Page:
It’s been an emotional year for Red Symons, who says he still cries regularly after losing his son Samuel to cancer last October.
In a candid interview for The Sydney Morning Herald’s publication Good Weekend, the Symons, 69, opened up about his son’s tragic death and how he’s coped in the aftermath.
“In the end, with his recent … let’s say the word, death … what I clung to was just the idea of telling him that I loved him,” Symons said. “That’s fundamentally what was there. He went out with grace and dignity. He was in a good place with good people and I don’t believe he went out with discomfort or fear.”
Symons also recalled the moment a doctor phoned him to tell him that Samuel’s cancer had returned and that the prognosis wasn’t good.
“A professor of surgery called me – and they’re good those guys, they know exactly how much to communicate, they don’t overdo it, they don’t underdo it. He’d seen the biopsy. He just said, ‘It’s bad.’ And that’s all he needed to say,” Symons recalled.
In October 2018, it was revealed that Samuel had passed away after his lifelong battle with cancer, aged 27. He was just four years old when he was first diagnosed with a brain tumour and would battle with recurring tumours and thyroid cancer throughout his life. When his aggressive brain tumour returned in 2017, he underwent further treatment, but to no avail.
At the time of his first diagnosis, Samuel’s bedroom shared a wall with a power substation. After learning about the potential dangers associated with living so close to the power facility, the family moved house immediately, and while Symons has previously conceded there are no studies to prove this could have caused Samuel’s cancer, they weren’t willing to take the risk staying there.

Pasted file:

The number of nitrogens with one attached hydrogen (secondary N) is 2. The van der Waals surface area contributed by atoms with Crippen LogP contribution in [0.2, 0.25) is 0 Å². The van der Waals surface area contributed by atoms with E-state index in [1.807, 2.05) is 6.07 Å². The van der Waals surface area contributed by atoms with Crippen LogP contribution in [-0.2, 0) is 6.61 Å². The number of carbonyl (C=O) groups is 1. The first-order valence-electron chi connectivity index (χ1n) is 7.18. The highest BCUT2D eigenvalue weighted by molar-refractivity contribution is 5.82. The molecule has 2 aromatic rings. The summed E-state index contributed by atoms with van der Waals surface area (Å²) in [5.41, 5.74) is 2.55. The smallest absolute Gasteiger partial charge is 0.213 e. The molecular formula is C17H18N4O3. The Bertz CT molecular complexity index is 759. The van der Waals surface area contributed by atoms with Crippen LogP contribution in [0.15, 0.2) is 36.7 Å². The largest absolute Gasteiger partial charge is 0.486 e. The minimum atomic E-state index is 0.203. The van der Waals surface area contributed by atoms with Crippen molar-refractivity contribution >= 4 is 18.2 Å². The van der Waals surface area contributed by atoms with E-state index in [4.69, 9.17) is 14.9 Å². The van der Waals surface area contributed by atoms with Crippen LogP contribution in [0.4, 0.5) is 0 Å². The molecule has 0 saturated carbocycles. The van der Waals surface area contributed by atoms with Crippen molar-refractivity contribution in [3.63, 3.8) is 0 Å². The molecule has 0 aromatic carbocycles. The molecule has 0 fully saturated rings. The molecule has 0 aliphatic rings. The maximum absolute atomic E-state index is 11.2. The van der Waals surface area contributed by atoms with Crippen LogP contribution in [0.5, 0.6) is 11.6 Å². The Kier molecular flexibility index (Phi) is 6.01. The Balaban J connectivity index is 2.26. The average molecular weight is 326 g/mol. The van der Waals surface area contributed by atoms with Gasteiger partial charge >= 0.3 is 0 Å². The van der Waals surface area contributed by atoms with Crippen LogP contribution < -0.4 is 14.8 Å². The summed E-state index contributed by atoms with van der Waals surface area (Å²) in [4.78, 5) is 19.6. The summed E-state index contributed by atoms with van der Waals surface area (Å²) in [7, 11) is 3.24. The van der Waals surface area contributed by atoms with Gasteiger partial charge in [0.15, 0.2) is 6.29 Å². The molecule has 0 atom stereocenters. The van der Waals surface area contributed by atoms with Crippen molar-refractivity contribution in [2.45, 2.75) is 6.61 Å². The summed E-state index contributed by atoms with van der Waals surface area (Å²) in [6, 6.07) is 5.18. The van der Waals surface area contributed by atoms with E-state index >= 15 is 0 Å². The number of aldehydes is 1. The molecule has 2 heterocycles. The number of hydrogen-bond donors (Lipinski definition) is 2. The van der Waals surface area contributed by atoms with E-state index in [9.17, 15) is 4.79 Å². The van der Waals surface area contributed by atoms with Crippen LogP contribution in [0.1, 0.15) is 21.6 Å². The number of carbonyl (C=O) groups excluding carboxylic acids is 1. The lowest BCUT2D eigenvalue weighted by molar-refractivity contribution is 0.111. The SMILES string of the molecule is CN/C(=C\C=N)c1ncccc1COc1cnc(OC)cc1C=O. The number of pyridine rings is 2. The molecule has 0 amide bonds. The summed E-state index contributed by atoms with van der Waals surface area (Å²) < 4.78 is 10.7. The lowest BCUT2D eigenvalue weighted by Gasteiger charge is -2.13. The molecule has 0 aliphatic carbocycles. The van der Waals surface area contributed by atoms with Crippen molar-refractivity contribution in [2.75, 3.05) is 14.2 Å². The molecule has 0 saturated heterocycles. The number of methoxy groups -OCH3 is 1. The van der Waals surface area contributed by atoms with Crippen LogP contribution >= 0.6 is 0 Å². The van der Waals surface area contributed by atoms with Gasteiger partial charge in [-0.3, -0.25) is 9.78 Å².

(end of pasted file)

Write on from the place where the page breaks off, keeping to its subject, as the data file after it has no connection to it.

Not long after Samuel passed away, Red sat down with 3AW host Neil Mitchell to discuss the impact Samuel’s death had had on the family. He described his son as “remarkable in his own way” and that despite being told that Samuel wouldn’t make it past high school, he remained on earth for almost three decades.
“Twenty years later, he’s got a master’s degree,” Red said. “He’s the most qualified person in the family.”
The family had previously appeared on ABC’s Australian Story in February, 2010, where Samuel spoke openly about living with the deadly disease.
“Even at this stage in Year 12 I still have thyroid cancer and I still have a brain tumour in my head which is a little bit off-putting,” a the then-18-year-old Samuel said. “I used to think what it would have been like if I didn’t have cancer but what’s the point of thinking about the past when you can just think of now?”